Faithful Presence Amid Being Elsewhere


James Davison Hunter:

The very nature of modern life is its fragmentation and segmentation into multiple constellations of experience, knowledge, and relationships with each constellation grounded in a specific social and institutional realm of a person’s life. Under such conditions, we experience a fragmentation of consciousness—what someone recently called, “continuous partial attention.” This fragmentation is often reinforced by a world of hyperkinetic activity marked by unrelenting interruption and distraction. On the one hand, such conditions foster a technical mastery that prizes speed and agility, and facility with multiple tasks—for example, using e-mail, I-M, the cell phone, the iPod, all the while eating lunch, holding a conversation, or listening to a lecture. But on the other hand, these very same conditions undermine our capacity for silence, depth of thinking, and focused attention. In other words, the context of contemporary life, by its very nature, cultivates a kind of absence in the experience of “being elsewhere.” Faithful presence resists such conditions and the frame of mind it cultivates.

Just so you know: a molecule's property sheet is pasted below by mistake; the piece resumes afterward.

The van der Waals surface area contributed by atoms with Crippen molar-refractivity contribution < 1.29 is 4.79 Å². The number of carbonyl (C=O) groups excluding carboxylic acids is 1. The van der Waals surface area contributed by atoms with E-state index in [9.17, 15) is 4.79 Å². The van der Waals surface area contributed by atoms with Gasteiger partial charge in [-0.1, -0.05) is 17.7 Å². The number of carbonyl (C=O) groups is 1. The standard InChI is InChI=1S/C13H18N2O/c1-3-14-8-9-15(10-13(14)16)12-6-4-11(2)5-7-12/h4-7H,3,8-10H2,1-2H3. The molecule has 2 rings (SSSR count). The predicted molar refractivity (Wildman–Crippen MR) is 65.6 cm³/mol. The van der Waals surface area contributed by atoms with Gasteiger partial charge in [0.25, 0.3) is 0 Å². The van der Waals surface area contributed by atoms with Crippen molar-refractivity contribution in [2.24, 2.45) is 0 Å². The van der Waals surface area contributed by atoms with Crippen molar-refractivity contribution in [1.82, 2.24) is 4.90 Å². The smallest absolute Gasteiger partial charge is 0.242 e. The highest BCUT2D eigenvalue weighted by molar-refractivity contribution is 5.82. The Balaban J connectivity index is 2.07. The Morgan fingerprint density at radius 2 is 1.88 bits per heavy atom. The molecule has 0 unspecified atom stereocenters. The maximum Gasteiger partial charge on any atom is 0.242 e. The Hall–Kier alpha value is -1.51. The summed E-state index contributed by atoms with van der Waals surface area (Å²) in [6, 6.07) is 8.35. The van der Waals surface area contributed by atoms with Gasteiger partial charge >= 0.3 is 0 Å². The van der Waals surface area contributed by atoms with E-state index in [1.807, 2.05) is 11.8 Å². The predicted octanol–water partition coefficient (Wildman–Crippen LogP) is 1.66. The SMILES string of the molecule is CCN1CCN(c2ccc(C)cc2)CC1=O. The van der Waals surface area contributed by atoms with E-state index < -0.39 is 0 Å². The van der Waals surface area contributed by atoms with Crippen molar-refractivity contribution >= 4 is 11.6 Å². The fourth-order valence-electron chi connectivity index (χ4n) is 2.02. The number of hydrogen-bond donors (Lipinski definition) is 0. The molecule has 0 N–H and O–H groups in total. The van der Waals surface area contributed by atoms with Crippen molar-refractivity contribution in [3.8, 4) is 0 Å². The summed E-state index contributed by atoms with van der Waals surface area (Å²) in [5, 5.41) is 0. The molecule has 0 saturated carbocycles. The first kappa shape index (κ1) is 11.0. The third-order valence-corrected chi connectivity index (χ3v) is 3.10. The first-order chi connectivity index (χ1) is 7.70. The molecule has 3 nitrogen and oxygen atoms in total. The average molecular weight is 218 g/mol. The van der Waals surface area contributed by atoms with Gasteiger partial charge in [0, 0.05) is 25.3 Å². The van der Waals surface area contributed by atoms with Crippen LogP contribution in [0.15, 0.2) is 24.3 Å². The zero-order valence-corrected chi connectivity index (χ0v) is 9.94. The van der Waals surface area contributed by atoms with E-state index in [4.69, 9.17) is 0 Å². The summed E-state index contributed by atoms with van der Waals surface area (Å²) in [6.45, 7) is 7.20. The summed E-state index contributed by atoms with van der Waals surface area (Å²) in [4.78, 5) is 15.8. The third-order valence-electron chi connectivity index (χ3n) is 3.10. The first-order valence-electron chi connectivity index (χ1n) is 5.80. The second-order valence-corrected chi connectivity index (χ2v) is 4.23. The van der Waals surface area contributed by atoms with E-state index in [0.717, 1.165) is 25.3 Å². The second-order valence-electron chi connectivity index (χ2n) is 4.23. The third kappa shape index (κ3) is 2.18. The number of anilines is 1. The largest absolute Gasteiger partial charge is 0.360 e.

To Change the World: The Irony, Tragedy, and Possibility of Christianity in the Late Modern World, p. 252 (emphases mine).

E-mail’s Tyranny: How to Control It

Want to better manage your e-mail? Become less distracted? Increase focus and productivity?

So do I.

In The Tyranny of E-Mail, John Freeman suggests ten ways to cut down on e-mail’s pervasive influence:

  1. Don’t send
  2. Don’t check it first thing in the morning or late at night
  3. Check it twice daily
  4. Keep a written to-do list and incorporate e-mail into it
  5. Give good e-mail
  6. Read the entire incoming e-mail before replying
  7. Do not debate complex or sensitive matters by e-mail
  8. If you have to work as a group by e-mail, meet your correspondents face-to-face
  9. Set up your desk to do something else besides e-mail
  10. Schedule media-free time every day

Also, adopt the e-mail charter.

You can thank me later for helping you become less distracted and focus on the things that matter.